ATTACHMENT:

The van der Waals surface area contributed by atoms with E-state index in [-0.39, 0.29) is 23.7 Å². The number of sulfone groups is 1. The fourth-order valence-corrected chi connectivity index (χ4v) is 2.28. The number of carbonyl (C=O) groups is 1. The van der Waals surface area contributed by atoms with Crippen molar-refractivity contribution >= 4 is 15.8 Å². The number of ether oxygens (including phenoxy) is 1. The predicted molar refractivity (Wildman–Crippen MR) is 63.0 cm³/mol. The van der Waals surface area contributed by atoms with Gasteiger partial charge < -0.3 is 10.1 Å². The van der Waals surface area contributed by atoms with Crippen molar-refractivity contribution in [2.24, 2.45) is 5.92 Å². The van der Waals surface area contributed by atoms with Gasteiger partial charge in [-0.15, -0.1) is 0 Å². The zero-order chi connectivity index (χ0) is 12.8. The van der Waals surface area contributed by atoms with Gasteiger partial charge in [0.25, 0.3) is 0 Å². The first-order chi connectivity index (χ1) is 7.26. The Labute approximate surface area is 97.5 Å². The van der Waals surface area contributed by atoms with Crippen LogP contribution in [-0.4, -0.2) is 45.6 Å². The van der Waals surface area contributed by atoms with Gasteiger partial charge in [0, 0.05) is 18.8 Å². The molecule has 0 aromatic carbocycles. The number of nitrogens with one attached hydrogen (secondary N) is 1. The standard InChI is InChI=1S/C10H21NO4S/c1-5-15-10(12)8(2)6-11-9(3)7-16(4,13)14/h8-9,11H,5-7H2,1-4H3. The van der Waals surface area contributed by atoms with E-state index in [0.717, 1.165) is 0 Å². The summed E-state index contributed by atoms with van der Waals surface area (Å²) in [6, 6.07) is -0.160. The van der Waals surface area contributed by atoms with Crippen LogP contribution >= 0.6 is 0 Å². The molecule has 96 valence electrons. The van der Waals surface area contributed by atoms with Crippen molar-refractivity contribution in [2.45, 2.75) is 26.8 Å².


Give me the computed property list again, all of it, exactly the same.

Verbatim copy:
The van der Waals surface area contributed by atoms with E-state index in [-0.39, 0.29) is 23.7 Å². The number of sulfone groups is 1. The fourth-order valence-corrected chi connectivity index (χ4v) is 2.28. The number of carbonyl (C=O) groups is 1. The van der Waals surface area contributed by atoms with Crippen molar-refractivity contribution >= 4 is 15.8 Å². The number of ether oxygens (including phenoxy) is 1. The predicted molar refractivity (Wildman–Crippen MR) is 63.0 cm³/mol. The van der Waals surface area contributed by atoms with Gasteiger partial charge < -0.3 is 10.1 Å². The van der Waals surface area contributed by atoms with Crippen molar-refractivity contribution in [2.24, 2.45) is 5.92 Å². The van der Waals surface area contributed by atoms with Gasteiger partial charge in [-0.15, -0.1) is 0 Å². The zero-order chi connectivity index (χ0) is 12.8. The van der Waals surface area contributed by atoms with Gasteiger partial charge in [0.25, 0.3) is 0 Å². The first-order chi connectivity index (χ1) is 7.26. The Labute approximate surface area is 97.5 Å². The van der Waals surface area contributed by atoms with Crippen LogP contribution in [-0.4, -0.2) is 45.6 Å². The van der Waals surface area contributed by atoms with Gasteiger partial charge in [0, 0.05) is 18.8 Å². The molecule has 0 aromatic carbocycles. The number of nitrogens with one attached hydrogen (secondary N) is 1. The standard InChI is InChI=1S/C10H21NO4S/c1-5-15-10(12)8(2)6-11-9(3)7-16(4,13)14/h8-9,11H,5-7H2,1-4H3. The van der Waals surface area contributed by atoms with E-state index in [0.717, 1.165) is 0 Å². The summed E-state index contributed by atoms with van der Waals surface area (Å²) in [6, 6.07) is -0.160. The van der Waals surface area contributed by atoms with Crippen LogP contribution >= 0.6 is 0 Å². The molecule has 96 valence electrons. The van der Waals surface area contributed by atoms with Crippen molar-refractivity contribution in [2.45, 2.75) is 26.8 Å².